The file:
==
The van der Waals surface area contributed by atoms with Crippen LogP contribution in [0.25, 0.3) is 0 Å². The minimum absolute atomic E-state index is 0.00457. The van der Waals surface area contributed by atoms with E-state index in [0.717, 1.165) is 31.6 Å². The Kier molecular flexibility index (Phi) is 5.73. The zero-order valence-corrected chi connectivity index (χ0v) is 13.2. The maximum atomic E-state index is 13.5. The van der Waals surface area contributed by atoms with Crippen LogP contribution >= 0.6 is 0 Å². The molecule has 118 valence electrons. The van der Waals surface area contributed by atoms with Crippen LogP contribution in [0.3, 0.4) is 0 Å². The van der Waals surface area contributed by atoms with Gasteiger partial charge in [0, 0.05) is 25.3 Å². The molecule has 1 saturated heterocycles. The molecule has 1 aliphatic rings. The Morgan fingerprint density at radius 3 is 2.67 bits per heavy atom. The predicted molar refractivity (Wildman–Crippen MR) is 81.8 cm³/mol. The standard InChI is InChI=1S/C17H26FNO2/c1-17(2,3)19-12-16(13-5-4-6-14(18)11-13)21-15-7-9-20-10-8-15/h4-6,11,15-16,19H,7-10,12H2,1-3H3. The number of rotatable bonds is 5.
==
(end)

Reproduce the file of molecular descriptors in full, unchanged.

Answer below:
The van der Waals surface area contributed by atoms with Crippen LogP contribution in [0.25, 0.3) is 0 Å². The minimum absolute atomic E-state index is 0.00457. The van der Waals surface area contributed by atoms with E-state index in [0.717, 1.165) is 31.6 Å². The Kier molecular flexibility index (Phi) is 5.73. The zero-order valence-corrected chi connectivity index (χ0v) is 13.2. The maximum atomic E-state index is 13.5. The van der Waals surface area contributed by atoms with Crippen LogP contribution >= 0.6 is 0 Å². The molecule has 118 valence electrons. The van der Waals surface area contributed by atoms with Crippen LogP contribution in [0.3, 0.4) is 0 Å². The van der Waals surface area contributed by atoms with Gasteiger partial charge in [0, 0.05) is 25.3 Å². The molecule has 1 saturated heterocycles. The molecule has 1 aliphatic rings. The Morgan fingerprint density at radius 3 is 2.67 bits per heavy atom. The predicted molar refractivity (Wildman–Crippen MR) is 81.8 cm³/mol. The standard InChI is InChI=1S/C17H26FNO2/c1-17(2,3)19-12-16(13-5-4-6-14(18)11-13)21-15-7-9-20-10-8-15/h4-6,11,15-16,19H,7-10,12H2,1-3H3. The number of rotatable bonds is 5.